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Rehab centers irk homeowners

Clustering of substance abuse facilities in residential areas has neighbors crying foul.

October 01, 2006|Dinah Eng | Special to The Times

When residents of Monte Nido heard that the founder of a well-known substance abuse treatment center had bought a house in their neighborhood, they became concerned that he might be planning to run such a residential facility in their midst.

Homeowners held meetings, sent a letter to the buyer begging him not to put a facility there and angrily lambasted the real estate agents involved in the transaction.

"The concern is that having such a facility here would affect the traffic and evacuation routes during wildfires," said Joan Slimocosky, president of the Monte Nido Valley Community Assn., who added that the group took no official action. "We advertise ourselves as a dark-skies community. There are no sidewalks, no street lights. It's equestrian, and very rural."

The house sits on the only artery into the Camp Crater area of Monte Nido in Calabasas, and no one has moved in since its sale in June. The buyer did not respond to requests for an interview, and it is still unclear how the house will be used.

The isolated nature of communities such as this has become a drawing card for many small, exclusive residential rehabilitation facilities, which advertise quiet surroundings for recovery to their well-heeled clients. But homeowners in those quiet surroundings have become increasingly angry at what they see as commercial ventures taking advantage of fair housing laws and purchasing several properties in a neighborhood to run small facilities with shared services to cut down on overhead costs.

Two recent state Assembly measures that would have allowed local governments to request denial of state licenses to rehab facilities based on over-concentration in an area and would have amended the definition of such facilities to bring more of them under regulation, failed to make it out of the Appropriations Committee.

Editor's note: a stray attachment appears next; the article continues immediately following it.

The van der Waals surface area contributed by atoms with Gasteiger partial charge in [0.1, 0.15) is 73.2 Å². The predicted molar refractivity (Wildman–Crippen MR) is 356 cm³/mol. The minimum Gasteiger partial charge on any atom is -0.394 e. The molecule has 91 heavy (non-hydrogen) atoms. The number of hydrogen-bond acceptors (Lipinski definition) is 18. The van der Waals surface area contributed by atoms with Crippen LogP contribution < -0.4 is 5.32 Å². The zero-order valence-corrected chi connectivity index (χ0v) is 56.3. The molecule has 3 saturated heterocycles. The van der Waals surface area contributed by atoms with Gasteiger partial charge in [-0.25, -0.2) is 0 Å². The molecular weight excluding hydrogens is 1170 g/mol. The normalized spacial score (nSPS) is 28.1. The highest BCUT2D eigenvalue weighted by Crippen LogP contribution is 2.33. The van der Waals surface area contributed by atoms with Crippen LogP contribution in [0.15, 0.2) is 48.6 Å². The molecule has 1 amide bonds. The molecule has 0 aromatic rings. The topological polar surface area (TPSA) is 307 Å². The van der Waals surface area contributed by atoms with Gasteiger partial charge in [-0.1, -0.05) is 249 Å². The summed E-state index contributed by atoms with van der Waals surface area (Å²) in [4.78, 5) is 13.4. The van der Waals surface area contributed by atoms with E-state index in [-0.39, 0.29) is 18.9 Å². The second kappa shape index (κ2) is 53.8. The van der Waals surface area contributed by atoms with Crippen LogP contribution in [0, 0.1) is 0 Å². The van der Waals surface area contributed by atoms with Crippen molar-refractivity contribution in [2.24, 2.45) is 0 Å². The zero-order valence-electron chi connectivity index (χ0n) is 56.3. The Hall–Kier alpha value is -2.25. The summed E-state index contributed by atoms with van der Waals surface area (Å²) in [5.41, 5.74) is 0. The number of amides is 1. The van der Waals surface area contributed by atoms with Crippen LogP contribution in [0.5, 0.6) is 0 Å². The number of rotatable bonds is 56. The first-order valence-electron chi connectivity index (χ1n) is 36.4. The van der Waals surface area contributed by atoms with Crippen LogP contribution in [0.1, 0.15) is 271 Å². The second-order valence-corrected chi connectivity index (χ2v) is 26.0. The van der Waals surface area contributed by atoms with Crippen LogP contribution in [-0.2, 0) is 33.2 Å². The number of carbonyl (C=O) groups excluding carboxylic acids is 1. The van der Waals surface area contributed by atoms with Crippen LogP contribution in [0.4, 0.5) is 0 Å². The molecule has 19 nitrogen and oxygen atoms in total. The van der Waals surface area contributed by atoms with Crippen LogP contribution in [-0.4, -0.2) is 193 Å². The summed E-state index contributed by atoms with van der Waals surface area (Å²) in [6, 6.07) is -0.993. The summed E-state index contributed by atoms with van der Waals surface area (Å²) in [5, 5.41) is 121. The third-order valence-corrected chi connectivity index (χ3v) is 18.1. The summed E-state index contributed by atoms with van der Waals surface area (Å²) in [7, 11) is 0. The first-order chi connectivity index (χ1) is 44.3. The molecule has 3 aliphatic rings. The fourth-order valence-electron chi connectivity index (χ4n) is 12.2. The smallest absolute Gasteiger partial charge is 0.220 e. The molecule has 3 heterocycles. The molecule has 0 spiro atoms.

"The proposals were defeated because right now, these places are not monitored, and the state said it would cost too much money to do so," said Malibu Mayor Ken Kearsley, who supported the proposed bills.

"I'm not against treatment centers, and we don't have any problem with the people being treated. It's the overburdening of a neighborhood with everything that comes with these facilities."

Traffic and parking are major problems, he said, as one treatment center may add up to 30 cars a day to narrow streets not designed to accommodate the parking for staff, delivery services and visitors. Noise complaints and fears of overloading septic systems are also concerns.

"There are three in my neighborhood," said Kearsley, who lives in Sycamore Park. "These places charge $30,000 a person per month, and upward, for treatment and tend to congregate in neighborhoods because they can then share cooks, massage therapists, maintenance people and the like. We want to restrict it to one treatment facility for each neighborhood."

No limits on numbers

Kearsley said the facilities pay property taxes, of which Malibu gets a portion, but the amounts do not cover the services provided by the city.

"If they were taxed as a commercial operation, we'd get a bed tax of 10%, like a hotel pays, but we get nothing for the city services we have to provide," he said.

Malibu, he noted, has a population of 13,000, with small pockets of neighborhoods that may have as few as 10 to 20 houses. The majority of the residential treatment facilities, he said, are concentrated in Big Rock, Sycamore Park and Trancas Canyon.

In Trancas Highlands, the mayor said that there are 28 private homes and that seven of them house rehab facilities.

"The state law prohibits over-concentration of community-care facilities, but this does not apply to drug and alcohol treatment facilities," said Alan Bell, an associate planner in the Los Angeles Department of City Planning.

"The rationale is to prevent communities from banning these types of facilities because it's thought that community-based care is a needed treatment option."

If a property becomes a nuisance -- generating calls by neighbors to police for noise complaints or the suspicion of illegal activities occurring on the premises -- there are "zoning controls that can be enforced," Bell said. "But we focus on nuisance abatement, and not the individuals living in a home."

Neighbors, however, say noise and the potential for criminal activity are not the only nuisance factors that concern them.

"There have been several occasions where a truck servicing one of those places broke down, and people waited for several hours at a time to get home because there's only one street going into the neighborhood," said Trancas Highlands resident Scott Tallal, a market researcher. "There are four to five adjacent homes near us with professional staffs ... so it really destroys the residential character of the neighborhood."

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